The star of the new Disney-Marvel movie Big Hero 6 is a poofy robot named Baymax who can assess your health with a laser-enabled two-second full-body scan. He also might soon be a reality. Baymax and other robots in the film were inspired by eight actual robots, some of which were designed and built in labs at MIT, Carnegie Mellon, and DARPA.
In their quest to make a near-future for Big Hero 6 that was as realistic as possible, including building a digital city that's a mashup of San Francisco and Tokyo, directors Don Hall and Chris Williams were adamant about using actual technology in the film. Their research took them to several robotics labs on the East Coast, visiting scientists at Carnegie Mellon, Harvard, and MIT, as well as in Tokyo, where they were introduced to the next robot generation.
Although the plan was to incorporate ideas from the bleeding edge of robotics research, in many instances the technology ended up becoming more mainstream by the time the film was finished, says Hall. "We tried to look five to ten years down the road—and already that seems dated."
Throughout the filmmaking process, the directors and animators continued to reference their real-life inspirations, making sure that they weren't inventing technology that was too far afield. "It has to be grounded in a believable world," says Hall. That's because the characters themselves in Big Hero 6 don't use magic or fantastical powers; they are really only armed with science to save the day. "Their superpowers are their intelligence, and that's a great message," says producer Roy Conli. "It's really a celebration of the nerd."
The Soft Machine Labs at Carnegie Mellon provided much of the inspiration for Baymax's form, where robots are made from tensile, inflatable materials (much like the positive-pressure suits worn by humans in hazardous conditions). Carnegie Mellon's soft robotics expert Chris Atkeson has even put together a guide for how to build your own Baymax.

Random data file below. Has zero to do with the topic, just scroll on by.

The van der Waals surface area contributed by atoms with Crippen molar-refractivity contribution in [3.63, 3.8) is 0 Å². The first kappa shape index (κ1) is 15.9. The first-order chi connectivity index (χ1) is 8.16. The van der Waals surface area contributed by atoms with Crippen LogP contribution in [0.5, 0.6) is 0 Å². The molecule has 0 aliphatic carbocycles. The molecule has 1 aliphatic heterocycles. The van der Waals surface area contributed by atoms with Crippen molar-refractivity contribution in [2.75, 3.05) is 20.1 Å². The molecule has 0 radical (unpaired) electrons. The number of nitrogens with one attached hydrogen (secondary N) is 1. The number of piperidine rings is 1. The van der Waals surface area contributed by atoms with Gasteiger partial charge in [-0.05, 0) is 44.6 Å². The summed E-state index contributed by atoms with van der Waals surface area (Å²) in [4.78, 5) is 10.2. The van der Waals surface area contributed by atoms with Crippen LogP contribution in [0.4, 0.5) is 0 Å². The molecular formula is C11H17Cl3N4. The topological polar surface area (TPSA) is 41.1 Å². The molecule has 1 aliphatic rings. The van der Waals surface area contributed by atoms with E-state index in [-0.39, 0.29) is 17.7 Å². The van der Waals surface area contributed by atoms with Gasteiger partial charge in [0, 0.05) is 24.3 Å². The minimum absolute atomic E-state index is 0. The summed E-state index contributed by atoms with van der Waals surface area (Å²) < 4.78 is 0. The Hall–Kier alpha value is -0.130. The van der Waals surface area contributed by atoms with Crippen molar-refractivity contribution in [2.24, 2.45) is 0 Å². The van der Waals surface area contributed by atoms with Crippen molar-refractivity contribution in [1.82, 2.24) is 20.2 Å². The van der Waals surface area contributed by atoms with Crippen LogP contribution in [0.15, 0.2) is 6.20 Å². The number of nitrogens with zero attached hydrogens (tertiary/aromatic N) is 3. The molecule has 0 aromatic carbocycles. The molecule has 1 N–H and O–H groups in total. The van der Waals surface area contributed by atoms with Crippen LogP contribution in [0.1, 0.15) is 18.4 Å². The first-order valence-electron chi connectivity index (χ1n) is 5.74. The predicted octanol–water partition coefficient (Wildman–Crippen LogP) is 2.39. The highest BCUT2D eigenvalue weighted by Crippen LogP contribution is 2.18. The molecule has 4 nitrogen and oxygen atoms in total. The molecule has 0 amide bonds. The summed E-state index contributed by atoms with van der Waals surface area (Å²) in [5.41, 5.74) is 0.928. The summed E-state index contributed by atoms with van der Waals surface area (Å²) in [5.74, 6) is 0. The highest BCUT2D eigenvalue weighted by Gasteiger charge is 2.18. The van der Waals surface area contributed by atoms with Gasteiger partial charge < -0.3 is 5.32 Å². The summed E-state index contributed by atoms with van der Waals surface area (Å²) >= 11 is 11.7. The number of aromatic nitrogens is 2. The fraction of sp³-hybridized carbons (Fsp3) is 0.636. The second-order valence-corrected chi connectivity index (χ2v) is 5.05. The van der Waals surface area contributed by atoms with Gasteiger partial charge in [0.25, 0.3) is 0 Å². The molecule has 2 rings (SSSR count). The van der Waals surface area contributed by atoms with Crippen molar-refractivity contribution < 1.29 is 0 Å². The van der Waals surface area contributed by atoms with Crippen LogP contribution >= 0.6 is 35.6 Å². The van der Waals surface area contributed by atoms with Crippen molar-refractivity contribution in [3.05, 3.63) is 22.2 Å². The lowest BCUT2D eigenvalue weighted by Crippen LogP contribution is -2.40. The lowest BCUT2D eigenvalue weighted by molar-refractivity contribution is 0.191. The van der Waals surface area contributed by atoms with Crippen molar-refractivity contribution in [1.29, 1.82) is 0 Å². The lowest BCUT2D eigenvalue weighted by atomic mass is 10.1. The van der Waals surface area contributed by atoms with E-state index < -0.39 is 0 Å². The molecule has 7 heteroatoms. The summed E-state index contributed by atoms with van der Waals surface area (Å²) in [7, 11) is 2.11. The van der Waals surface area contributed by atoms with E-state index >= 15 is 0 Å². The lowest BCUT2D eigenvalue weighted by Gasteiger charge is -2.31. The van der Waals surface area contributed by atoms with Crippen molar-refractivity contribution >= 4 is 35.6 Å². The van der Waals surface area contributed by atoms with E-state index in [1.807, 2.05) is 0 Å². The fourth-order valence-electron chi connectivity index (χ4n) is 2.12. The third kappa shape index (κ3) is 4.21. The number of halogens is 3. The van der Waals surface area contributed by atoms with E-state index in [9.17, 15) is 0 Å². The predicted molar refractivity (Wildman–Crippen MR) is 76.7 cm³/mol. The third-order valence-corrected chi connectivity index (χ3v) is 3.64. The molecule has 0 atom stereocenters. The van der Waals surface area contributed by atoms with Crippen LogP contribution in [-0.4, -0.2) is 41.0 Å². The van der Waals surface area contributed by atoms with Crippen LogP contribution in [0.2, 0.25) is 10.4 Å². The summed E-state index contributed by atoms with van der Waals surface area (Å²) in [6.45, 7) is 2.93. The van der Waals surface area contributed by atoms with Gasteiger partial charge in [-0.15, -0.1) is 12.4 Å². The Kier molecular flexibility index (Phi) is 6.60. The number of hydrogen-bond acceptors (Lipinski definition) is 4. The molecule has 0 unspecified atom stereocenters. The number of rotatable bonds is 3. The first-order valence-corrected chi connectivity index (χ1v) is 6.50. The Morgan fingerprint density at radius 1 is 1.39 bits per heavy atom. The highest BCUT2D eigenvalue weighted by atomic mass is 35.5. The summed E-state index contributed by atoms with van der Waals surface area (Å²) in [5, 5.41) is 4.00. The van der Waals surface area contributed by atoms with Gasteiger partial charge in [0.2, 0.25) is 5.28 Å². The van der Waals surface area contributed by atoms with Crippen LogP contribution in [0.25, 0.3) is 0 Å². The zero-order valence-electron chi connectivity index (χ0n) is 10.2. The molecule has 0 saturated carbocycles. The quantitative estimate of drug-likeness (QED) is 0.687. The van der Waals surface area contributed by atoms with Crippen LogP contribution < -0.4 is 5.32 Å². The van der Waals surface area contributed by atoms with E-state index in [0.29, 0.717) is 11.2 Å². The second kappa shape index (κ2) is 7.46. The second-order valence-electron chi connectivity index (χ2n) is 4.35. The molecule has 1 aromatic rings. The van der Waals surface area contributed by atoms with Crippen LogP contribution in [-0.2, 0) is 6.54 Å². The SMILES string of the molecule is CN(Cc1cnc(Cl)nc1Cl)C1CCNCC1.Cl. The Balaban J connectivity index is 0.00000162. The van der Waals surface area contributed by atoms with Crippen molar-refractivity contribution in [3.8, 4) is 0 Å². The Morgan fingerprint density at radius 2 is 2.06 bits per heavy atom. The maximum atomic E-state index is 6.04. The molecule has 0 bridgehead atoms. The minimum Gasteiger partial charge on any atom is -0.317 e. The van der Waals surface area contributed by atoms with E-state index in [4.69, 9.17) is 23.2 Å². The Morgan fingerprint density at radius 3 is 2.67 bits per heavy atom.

RIBA-II caregiving robots
Caregiving robots are widely used in Japan, where they've been developed to care for the quickly aging population. One model, RIBA-II (Robot for Interactive Body Assistance), has a strong torso—much like Baymax—which can help lift patients out of wheelchairs or into beds. Others can monitor basic vital signs, which Baymax does constantly, much to Hiro's annoyance.
The smart, swarming microbots invented by Hiro were inspired by a drone swarm video the filmmakers found on YouTube. These "nano quadrotors" developed by the University of Pennsylvania's GRASP Lab can fly in tight, synchronised formation with a preciseness that's almost alarming.
Much of Baymax's demeanor (and cuteness) comes from a cardboard robot named Boxie which was developed by MIT's Media Lab in 2011 as a kind of mobile reporter. Filmmakers loved the playful, fun aspect of Boxie, and it's easy to see how those round eyes made their way into Baymax's expression.
The flashy in-home fabrication system which Hiro uses to fabricate Baymax's suit is a next-generation version of the popular 3D printer, which the directors encountered during a visit to the maker utopia TechShop in San Francisco.
Tactical Assault Light Operator Suit (TALOS)
The TALOS bionic exoskeleton, also known as the "Iron Man suit," is currently being developed by the US Army as a smart armour soldiers can wear in combat. Not only does it help protect their bodies from attack, the suits can help soldiers lift heavy objects and walk far distances. Unlike the suits that the characters wear in the movie, they can't fly... yet.
Filmmakers visited the showroom in Tokyo to meet Asimo, the robot developed by Honda. Asimo served as a kind of baseline for how "normal" Baymax should feel when out interacting with humans. Plus, he has a nice robot personality. "He's so charming," says Hall.
DARPA's mind-controlled prosthetics
Here's the best example of an almost-possible technology discovered by the directors during the early stages of the film which managed to be developed into an actual prototype last year. A technique by DARPA called Targeted Muscle Re-innveration (TMR) for Advanced Prosthetic Control reads brain signals being transmitted through the nerves to control prosthetics. The way Hiro controls his microbots is more like telekinesis—which we'll probably see from DARPA soon.